Concert Reviews

Pioneering Doom Band Earth Never Phones in the Heavy

Even though co-headliner Boris had to step out of the Denver date due to illness, it didn't seem like many, if any, fans opted out of attending the Earth show on Friday night, August 19, at the Bluebird. One might credit the addition of local support with the bluesy hard-rock band Alterity and the doomy psych group the Munsens with the number of people that showed up, but it was Earth that clearly possessed the gravitas that kept listeners around to the end.

Cited as pioneers of doom and drone metal, Earth has never been easy to categorize. For this show, Dylan Carlson, Adrienne Davies and Bill Herzog looked like characters out of an unlikely Cormac McCarthy novel about rock and roll. That is to say, the trio looked like it had spent years backing some outlaw country artist, experienced the kinds of lurid experiences the Eagles sang about and managed to escape the Hotel California, only to find themselves living out the fantasies Jim Morrison talked about in “Roadhouse Blues.” Yet when Carlson spoke, he sounded like none of those types of experiences had hardened him. Rather, he sounded like someone possessed of a tender heart and a tentative ego — the kind of person who would persuade by example rather than steamroll you with the power of his music.

Earth has a reputation for being heavier than heavy, and while that impression is not unwarranted, the band displayed a nuance of songwriting and use of sound that speaks to roots in country and folk as well as blues. There was indeed a heaviness to the music, but it wasn't hard. Thorny but never harsh, gritty but never abrasive. The songs moved in great arcs rather than striking like thunder or grinding hard. The dynamics suggested circular patterns that didn't operate according to the rigid logic of a lot of heavy music.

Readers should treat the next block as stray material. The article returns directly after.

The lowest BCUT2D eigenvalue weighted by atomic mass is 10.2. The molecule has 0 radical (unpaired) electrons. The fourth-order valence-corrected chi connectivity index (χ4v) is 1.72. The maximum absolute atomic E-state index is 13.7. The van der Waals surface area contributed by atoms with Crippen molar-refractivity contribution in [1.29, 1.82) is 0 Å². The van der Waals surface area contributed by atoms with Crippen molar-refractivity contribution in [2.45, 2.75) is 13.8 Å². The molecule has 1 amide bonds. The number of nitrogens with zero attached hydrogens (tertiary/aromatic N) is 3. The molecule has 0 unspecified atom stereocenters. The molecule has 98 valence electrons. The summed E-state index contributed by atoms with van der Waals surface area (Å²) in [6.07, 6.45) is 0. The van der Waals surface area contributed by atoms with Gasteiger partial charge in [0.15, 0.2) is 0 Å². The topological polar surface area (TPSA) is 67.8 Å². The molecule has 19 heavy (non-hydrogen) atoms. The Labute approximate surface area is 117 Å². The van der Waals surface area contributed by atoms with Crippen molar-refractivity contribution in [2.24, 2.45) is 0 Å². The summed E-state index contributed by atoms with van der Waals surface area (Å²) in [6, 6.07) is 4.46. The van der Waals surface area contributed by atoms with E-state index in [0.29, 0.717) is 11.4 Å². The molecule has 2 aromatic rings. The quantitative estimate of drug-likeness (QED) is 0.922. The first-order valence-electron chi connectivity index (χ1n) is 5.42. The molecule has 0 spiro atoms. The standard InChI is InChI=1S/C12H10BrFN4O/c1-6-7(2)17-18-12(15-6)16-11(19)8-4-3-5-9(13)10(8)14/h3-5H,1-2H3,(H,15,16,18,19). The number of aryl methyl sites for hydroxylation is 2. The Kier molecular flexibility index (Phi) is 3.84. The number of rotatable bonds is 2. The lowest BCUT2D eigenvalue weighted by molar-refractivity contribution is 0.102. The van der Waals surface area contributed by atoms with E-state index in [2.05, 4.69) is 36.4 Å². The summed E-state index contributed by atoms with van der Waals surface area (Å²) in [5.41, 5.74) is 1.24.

Carlson, Davies and Herzog looked and even sounded like they were honky-tonk veterans, but their name invokes Mother Earth, they often use the Ouroboros symbol as a logo, and their compositions often invoke pre-Christian symbolism — all of which suggest a kind of feminine energy and hark back to traces of early spirituality for inspiration. Sure, in naming a song “The Bees Made Honey in the Lion's Skull” from the 2008 album of the same name, Earth drew on a biblical reference, but one imbued with meaning older than Judeo-Christian culture.

All hints of references to ancient cultures and pagan religions aside, Earth looked like it was fun music to play, not some gloomy affair on the downbeat. Though slow-paced, the energy from the band was magnetic, with Davies tracing the outlines of the lingering haze of sound with her drum accents, almost driving the music along in a curiously energized slow motion. At the end of the show, Carlson told the crowd that Earth would be back with a new album. If the group's creative trajectory so far is any indication, and if the bright energy of this show is any hint, that new album will push the boundaries of anyone's conception of what makes for doom metal or drone or even post-rock. After all, Earth isn't just about the music. All of its previous albums are fairly different from one another, which points to creating from a core of following intuition and an honest depiction of emotional spaces. One also senses that on stage the band is very in the moment and not just spacing out adrift among abstract melodies. At the Bluebird, that quality gave the music an emotional and sonic heft that merely playing the right notes and the right chords in the proper rhythms could never muster.

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Tom Murphy is a writer, visual artist and musician from Aurora, Colorado. He was a prolific music writer for Westword and a documenter of the Denver music scene.